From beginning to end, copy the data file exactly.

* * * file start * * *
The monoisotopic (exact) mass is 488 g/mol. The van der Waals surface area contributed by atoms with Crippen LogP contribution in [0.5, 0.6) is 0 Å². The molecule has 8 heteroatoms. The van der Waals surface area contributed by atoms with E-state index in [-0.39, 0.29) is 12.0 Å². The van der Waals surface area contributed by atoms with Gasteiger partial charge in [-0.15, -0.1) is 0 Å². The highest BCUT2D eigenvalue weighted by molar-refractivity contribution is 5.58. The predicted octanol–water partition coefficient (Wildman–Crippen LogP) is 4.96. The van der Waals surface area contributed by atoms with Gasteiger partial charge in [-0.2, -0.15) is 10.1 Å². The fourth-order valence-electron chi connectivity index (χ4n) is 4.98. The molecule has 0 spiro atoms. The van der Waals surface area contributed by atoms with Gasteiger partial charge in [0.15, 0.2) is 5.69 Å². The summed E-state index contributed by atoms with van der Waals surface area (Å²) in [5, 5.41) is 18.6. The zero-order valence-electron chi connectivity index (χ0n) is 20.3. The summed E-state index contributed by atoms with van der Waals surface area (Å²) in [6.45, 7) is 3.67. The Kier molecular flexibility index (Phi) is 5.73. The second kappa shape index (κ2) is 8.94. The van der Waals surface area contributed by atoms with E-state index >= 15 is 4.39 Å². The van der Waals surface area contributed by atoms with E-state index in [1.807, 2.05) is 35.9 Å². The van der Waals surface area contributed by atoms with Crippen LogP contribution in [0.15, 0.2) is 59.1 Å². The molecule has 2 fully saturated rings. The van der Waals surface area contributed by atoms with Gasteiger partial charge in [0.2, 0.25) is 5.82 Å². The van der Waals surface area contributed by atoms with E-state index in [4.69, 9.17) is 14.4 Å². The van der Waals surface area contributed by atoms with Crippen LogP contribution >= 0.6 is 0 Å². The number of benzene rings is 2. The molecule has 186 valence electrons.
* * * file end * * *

The monoisotopic (exact) mass is 488 g/mol. The van der Waals surface area contributed by atoms with Crippen LogP contribution in [0.5, 0.6) is 0 Å². The molecule has 8 heteroatoms. The van der Waals surface area contributed by atoms with E-state index in [-0.39, 0.29) is 12.0 Å². The van der Waals surface area contributed by atoms with Gasteiger partial charge in [-0.15, -0.1) is 0 Å². The highest BCUT2D eigenvalue weighted by molar-refractivity contribution is 5.58. The predicted octanol–water partition coefficient (Wildman–Crippen LogP) is 4.96. The van der Waals surface area contributed by atoms with Gasteiger partial charge in [-0.2, -0.15) is 10.1 Å². The fourth-order valence-electron chi connectivity index (χ4n) is 4.98. The molecule has 0 spiro atoms. The van der Waals surface area contributed by atoms with Gasteiger partial charge in [0.15, 0.2) is 5.69 Å². The summed E-state index contributed by atoms with van der Waals surface area (Å²) in [5, 5.41) is 18.6. The zero-order valence-electron chi connectivity index (χ0n) is 20.3. The summed E-state index contributed by atoms with van der Waals surface area (Å²) in [6.45, 7) is 3.67. The Kier molecular flexibility index (Phi) is 5.73. The second kappa shape index (κ2) is 8.94. The van der Waals surface area contributed by atoms with E-state index >= 15 is 4.39 Å². The van der Waals surface area contributed by atoms with E-state index in [1.807, 2.05) is 35.9 Å². The van der Waals surface area contributed by atoms with Crippen LogP contribution in [0.15, 0.2) is 59.1 Å². The molecule has 2 fully saturated rings. The van der Waals surface area contributed by atoms with Gasteiger partial charge in [0.2, 0.25) is 5.82 Å². The van der Waals surface area contributed by atoms with E-state index in [4.69, 9.17) is 14.4 Å². The van der Waals surface area contributed by atoms with Crippen LogP contribution >= 0.6 is 0 Å². The number of benzene rings is 2. The molecule has 186 valence electrons.